Abstract: The Authors Alliance Partner Program (A2P2; https://www.authorsalliance.org/a2p2-home/) is a recent addition to the educational content of the Authors Alliance. This nonprofit advocacy organization aims, “to advance the interests of authors who want to serve the public good by sharing their creations broadly.” Their new initiative provides prêt-à-porter instructional material with the express purpose of supporting the scaling of rights-related programming—a goal that distinguishes A2P2 from other well-established and deeply valuable copyright-focused resources. While copyright touches nearly all we do in libraries, outreach in this area often primarily falls to scholarly communication or copyright librarians. As Schmidt (2019) notes, “providing copyright information services in the library has become part of the standard operations of academic libraries in the U.S.” We must, consequently, train ourselves up and stay current on copyright issues, as well as instruct our peers and our communities on copyright- and author rights—related issues (Reeves 2015; Norris et al. 2019; Secker et al. 2019). We need to build resources on topics that are nuanced, evolving, and carry risk. These efforts take time, care, and confidence. For professionals who may well have varied and competing job responsibilities, time and confidence certainly may be at a premium (Charbonneau and Priehs 2014). While one could easily despair, there’s help to be had. Enter, A2P2.
“The Public Library of Science (PLOS) and Cold Spring Harbor Laboratory (CSHL) today announced an expansion of their longstanding partnership to offer authors more options for rapidly and easily sharing their research before publication in a journal. Beginning this month, three PLOS journals, PLOS Medicine, PLOS Neglected Tropical Diseases, and PLOS ONE, will offer authors the option to have their manuscript automatically forwarded to the preprint server medRxiv for posting as a preprint….”
The Public Knowledge Project is honoured to announce that the leading international scholarly publishing platform SciELO has become PKP’s most recent Development Partner. The initial collaboration between the two organizations dates back to 2007. PKP and SciELO have both played vital roles in supporting the growth and spread of open access publishing. They are global leaders in open infrastructure development and supporting open access publishing, with a rich history of working together internationally to advance open access to scholarly research. For example, journals using SciELO have provided PKP with a productive vein of detailed feedback for further improving its software to the benefit of users worldwide, while PKP has helped support key regional scholarly infrastructure developments worldwide. Commitment to this type of community-driven partnership demonstrates the power of collective action to transform scholarly publishing.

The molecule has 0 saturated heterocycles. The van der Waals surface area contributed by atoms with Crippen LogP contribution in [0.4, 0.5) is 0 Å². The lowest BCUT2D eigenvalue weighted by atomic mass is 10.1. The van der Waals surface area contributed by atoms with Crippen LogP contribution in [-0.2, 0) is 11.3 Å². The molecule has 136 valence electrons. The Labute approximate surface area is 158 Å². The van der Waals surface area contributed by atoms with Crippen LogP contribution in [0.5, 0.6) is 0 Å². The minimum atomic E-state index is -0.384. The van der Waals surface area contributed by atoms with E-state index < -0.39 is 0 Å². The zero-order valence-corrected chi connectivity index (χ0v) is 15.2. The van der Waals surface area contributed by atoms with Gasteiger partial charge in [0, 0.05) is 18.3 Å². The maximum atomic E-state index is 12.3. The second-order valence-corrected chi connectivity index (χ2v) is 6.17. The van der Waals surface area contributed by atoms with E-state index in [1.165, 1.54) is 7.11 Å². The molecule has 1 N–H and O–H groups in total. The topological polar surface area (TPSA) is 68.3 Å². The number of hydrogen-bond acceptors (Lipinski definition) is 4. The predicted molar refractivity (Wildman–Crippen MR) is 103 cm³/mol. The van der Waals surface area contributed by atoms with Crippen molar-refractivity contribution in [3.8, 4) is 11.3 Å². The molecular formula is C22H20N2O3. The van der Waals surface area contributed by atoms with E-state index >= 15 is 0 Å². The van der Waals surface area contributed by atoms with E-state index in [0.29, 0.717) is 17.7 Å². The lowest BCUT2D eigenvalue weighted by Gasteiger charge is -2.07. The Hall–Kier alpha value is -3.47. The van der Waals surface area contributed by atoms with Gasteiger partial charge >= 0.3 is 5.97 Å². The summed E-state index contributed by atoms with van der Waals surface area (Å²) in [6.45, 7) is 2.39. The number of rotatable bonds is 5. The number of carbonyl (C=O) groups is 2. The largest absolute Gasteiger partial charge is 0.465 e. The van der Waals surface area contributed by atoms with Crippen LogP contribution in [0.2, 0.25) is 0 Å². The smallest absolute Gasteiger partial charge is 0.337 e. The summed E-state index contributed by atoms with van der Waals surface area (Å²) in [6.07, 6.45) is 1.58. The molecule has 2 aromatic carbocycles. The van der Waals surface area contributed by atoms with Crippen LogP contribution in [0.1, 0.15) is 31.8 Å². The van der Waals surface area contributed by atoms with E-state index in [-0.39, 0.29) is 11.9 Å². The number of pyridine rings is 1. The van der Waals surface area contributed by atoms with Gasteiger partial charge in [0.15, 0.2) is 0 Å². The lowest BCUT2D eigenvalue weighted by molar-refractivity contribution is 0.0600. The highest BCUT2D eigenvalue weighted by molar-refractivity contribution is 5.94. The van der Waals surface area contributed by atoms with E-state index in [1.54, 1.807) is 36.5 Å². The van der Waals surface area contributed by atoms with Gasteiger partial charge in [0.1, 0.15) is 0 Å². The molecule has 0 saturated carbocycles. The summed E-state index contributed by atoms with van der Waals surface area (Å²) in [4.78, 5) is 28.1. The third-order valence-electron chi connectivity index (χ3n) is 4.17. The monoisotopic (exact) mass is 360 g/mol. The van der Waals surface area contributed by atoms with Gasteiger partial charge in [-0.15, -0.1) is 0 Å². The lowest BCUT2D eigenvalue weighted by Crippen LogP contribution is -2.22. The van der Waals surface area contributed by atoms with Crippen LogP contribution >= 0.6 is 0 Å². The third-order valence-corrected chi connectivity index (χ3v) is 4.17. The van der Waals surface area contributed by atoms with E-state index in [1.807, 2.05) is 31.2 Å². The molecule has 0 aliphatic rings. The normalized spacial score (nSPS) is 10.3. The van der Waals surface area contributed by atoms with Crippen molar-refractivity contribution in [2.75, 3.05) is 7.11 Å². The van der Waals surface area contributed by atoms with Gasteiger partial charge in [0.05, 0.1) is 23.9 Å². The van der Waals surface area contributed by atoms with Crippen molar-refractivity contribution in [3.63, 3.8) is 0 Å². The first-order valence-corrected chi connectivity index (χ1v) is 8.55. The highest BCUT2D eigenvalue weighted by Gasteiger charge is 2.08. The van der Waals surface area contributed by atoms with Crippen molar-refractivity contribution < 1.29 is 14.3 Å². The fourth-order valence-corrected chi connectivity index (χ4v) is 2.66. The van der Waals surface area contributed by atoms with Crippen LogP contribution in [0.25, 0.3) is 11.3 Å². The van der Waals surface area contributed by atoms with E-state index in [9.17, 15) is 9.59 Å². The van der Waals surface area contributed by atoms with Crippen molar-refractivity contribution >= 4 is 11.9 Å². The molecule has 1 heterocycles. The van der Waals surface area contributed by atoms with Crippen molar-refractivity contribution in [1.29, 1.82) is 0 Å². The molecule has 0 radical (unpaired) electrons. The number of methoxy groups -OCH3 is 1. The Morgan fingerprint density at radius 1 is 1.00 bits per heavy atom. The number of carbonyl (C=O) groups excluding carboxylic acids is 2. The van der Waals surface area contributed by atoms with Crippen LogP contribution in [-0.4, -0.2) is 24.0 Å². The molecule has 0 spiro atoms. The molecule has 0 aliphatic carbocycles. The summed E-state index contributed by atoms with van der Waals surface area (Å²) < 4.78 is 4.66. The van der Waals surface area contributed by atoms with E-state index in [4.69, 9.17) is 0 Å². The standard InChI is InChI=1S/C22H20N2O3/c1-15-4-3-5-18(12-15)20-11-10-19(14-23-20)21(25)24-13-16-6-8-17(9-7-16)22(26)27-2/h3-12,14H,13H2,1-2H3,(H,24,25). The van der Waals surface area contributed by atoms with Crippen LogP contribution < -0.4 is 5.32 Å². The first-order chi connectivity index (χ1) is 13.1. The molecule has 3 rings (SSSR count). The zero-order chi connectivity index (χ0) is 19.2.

University of Michigan Press is the flagship imprint of Michigan Publishing, publishing highly curated and peer-reviewed monographs in humanities and qualitative social sciences. Areas of particular focus are performing arts and media studies; classical studies; political science; American studies (especially disability and class studies); and Asian studies.
Following Springer Nature’s successful transformative agreements (TAs) in Europe and North America, the company is pleased to announce its first TA in the Asia-Pacific region. The agreement with the Council of Australian University Librarians (CAUL) will give members of the CAUL consortium the ability to publish their research open access (OA) in over 2000 journals, making it CAUL’s largest TA to date.
“We’re delighted to announce a new partnership between CORE and Cypris, a leading AI-driven, market intelligence platform that connects research & development (R&D) teams with innovation data and trends in their field.
The partnership will provide Cypris with unlimited access to over 210 million open access articles to further enhance their platform and regularly add live market data to provide R&D teams with the most up-to-date research in their fields of interest….”
The evolution of scholarly communications has accelerated in recent years, and 2020 for obvious reasons put even more pressure on the sector to evolve and adapt. By opening up access to research publications, by simplifying or customising the digital experience, or by improving the speed of publishing – the focus is firmly placed on the need for publishers to work more in partnership with each other, with institutions, funders, and new players in the market to develop solutions that meet the evolving needs of researchers and the wider community. Partnerships between different actors in the research process address challenges in practice and help advance open science, publishing, and the research system as a whole.